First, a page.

Volume of dermal fillers required for filling temples
Typically 1 to 2mL of dermal fillers is required to fill temples (our pricelist for dermal filler treatments can be found here).
|Number of 1ml Syringes used in 1 session||Price|
The sharp needle technique injects filler deeper than the cannula technique and requires more filler to provide the same degree of apparent volumisation. Although, the cannula technique requires less product, it is more likely to cause irregularities due to the more superficial plane of injection.
There are various options available for dermal filler treatment of the temples. The most commonly used type of dermal filler in the temples are hyaluronic acid fillers. These are reversible and temporary fillers. Longevity will vary depending on the filler used, and vary from person to person.
|Filler name||Filler type||Longevity||Reversibility||Comment|
|Hyaluronic acid||temporary filler||6-12 months||Reversible with hyaluronidase||Very water loving, and can form irregularities after injection as it 'hydrates', although any lumps easily reversible with hyaluronidase|
|Radiesse||Collagen stimulator||12-18 months||Not reversible||Uses a methylcellulose carrier that dissipates over 3 months, and is then replaced by collagen|
|Poly L-Lactic Acid (PLLA)||Collagen stimulator||12-36 months||Not reversible.||Has been known to cause nodules (lumps) that can not always be removed. Not used at Victorian Cosmetic Institute.|
|Fat||Autologous (meaning your own)||permanent||Not reversible||For those looking for a natural and permanent solution. Requires liposuction to harvest fat, and multiple treatments for best results.|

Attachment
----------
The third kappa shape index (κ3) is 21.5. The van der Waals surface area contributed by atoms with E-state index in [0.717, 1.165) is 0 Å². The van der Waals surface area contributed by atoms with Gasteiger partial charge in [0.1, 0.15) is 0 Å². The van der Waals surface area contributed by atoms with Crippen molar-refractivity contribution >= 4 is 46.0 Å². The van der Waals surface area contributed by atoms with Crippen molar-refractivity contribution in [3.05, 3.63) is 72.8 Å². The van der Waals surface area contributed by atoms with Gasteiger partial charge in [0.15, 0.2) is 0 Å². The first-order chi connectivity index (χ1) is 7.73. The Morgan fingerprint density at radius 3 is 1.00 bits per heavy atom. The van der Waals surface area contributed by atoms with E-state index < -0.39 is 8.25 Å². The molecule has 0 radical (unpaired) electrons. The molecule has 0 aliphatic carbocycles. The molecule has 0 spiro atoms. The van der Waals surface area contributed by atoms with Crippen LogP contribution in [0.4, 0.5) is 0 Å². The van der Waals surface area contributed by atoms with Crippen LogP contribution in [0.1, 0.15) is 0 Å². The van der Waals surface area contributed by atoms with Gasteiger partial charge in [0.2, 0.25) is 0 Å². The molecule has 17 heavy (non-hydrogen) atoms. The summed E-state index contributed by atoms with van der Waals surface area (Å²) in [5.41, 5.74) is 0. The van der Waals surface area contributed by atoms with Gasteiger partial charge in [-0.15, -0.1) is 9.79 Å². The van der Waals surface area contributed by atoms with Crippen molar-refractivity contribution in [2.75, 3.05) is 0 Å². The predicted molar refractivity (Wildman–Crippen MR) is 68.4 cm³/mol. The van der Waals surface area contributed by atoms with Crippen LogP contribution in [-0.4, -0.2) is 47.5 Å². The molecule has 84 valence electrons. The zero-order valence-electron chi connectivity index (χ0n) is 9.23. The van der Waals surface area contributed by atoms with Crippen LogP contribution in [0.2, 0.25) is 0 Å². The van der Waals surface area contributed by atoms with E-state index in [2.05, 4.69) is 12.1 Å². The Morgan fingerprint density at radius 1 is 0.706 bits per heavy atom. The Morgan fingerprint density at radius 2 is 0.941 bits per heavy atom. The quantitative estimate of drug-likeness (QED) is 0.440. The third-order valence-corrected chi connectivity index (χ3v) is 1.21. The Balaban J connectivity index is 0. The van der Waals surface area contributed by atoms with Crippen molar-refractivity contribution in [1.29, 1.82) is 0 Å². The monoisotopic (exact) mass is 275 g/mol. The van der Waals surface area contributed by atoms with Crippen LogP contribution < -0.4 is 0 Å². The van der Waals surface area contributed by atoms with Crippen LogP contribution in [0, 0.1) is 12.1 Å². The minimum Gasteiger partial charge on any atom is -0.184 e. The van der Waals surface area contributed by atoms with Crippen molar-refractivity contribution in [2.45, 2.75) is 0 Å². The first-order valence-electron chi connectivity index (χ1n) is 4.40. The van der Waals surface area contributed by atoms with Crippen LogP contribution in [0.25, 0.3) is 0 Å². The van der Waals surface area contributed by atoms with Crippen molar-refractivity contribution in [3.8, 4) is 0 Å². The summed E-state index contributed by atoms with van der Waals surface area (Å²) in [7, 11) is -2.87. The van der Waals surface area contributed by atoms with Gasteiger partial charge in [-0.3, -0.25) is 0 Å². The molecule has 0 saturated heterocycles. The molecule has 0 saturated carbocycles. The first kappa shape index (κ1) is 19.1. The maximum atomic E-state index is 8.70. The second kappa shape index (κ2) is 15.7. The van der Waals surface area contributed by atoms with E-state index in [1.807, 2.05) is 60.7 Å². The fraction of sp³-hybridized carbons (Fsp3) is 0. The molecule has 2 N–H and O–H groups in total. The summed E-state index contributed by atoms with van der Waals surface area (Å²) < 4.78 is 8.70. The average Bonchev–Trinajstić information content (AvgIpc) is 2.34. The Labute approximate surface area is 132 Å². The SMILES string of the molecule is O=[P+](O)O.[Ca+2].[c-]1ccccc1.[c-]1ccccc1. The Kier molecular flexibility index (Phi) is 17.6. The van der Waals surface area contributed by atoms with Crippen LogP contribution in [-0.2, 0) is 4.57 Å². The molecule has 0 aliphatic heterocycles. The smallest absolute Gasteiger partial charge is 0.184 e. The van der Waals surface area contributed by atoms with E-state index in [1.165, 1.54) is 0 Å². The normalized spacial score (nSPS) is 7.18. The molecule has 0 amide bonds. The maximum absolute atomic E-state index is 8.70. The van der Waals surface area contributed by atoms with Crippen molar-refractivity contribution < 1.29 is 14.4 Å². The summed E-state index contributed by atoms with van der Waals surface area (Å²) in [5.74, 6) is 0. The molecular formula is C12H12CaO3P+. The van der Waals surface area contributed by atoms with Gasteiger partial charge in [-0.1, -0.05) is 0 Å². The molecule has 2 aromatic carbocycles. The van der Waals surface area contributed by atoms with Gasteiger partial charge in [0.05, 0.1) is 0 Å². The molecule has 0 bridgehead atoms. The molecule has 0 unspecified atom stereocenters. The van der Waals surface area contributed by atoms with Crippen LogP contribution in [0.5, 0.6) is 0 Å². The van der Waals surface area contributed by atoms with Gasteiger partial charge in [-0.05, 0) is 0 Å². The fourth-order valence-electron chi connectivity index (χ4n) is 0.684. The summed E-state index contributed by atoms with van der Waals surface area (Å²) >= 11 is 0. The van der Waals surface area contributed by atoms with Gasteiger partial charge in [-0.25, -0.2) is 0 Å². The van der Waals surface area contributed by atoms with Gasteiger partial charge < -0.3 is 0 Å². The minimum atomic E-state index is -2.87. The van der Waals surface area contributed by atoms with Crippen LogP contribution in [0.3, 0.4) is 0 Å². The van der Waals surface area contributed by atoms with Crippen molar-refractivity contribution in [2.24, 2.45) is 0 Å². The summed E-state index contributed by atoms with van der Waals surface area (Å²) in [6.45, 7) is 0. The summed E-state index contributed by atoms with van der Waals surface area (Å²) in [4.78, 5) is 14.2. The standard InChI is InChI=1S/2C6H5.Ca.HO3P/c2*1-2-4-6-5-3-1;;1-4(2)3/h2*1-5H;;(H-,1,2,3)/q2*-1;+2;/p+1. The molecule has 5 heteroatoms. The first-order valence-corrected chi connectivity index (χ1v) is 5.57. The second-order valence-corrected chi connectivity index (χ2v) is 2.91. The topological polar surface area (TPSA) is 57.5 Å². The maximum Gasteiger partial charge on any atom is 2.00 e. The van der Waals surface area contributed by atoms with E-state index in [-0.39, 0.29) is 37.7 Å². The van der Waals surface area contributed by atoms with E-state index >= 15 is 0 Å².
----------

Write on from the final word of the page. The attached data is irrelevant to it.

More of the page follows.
Why choose Victorian Cosmetic Institute as your dermal filler provider?
Our dermal filler injectors have many years of specialist experience. We allow you ample time to communicate your aesthetic goals to us, and use our expertise to help you achieve your desired outcome. Furthermore, we offer a large range of dermal fillers and we will be able to best advise which suits you best. The first step is simply contacting us for your initial dermal filler consultation, where we will discuss with you what is a realistic and achievable outcome, and what to expect from your treatment.
Our goals with your filler treatment are to;
- Provide you with a careful and honest aesthetic assessment
- Achieve the best aesthetic result possible
- Cause as little bruising and swelling as possible
- Ensure that your procedure is as comfortable as possible for you.
Making that first phone call about any cosmetic procedure can be a confronting task – many of our patients have preferred filling out our online enquiry form. We can then contact you with an understanding of the results you are hopeful of achieving and ensure the treatment is appropriate.
Otherwise, you can phone us directly on 1300 863 824.
For estimate volumes and costs for dermal filler and or anti-wrinkle injections please visit the Cosmetic consultation and treatments pricing page.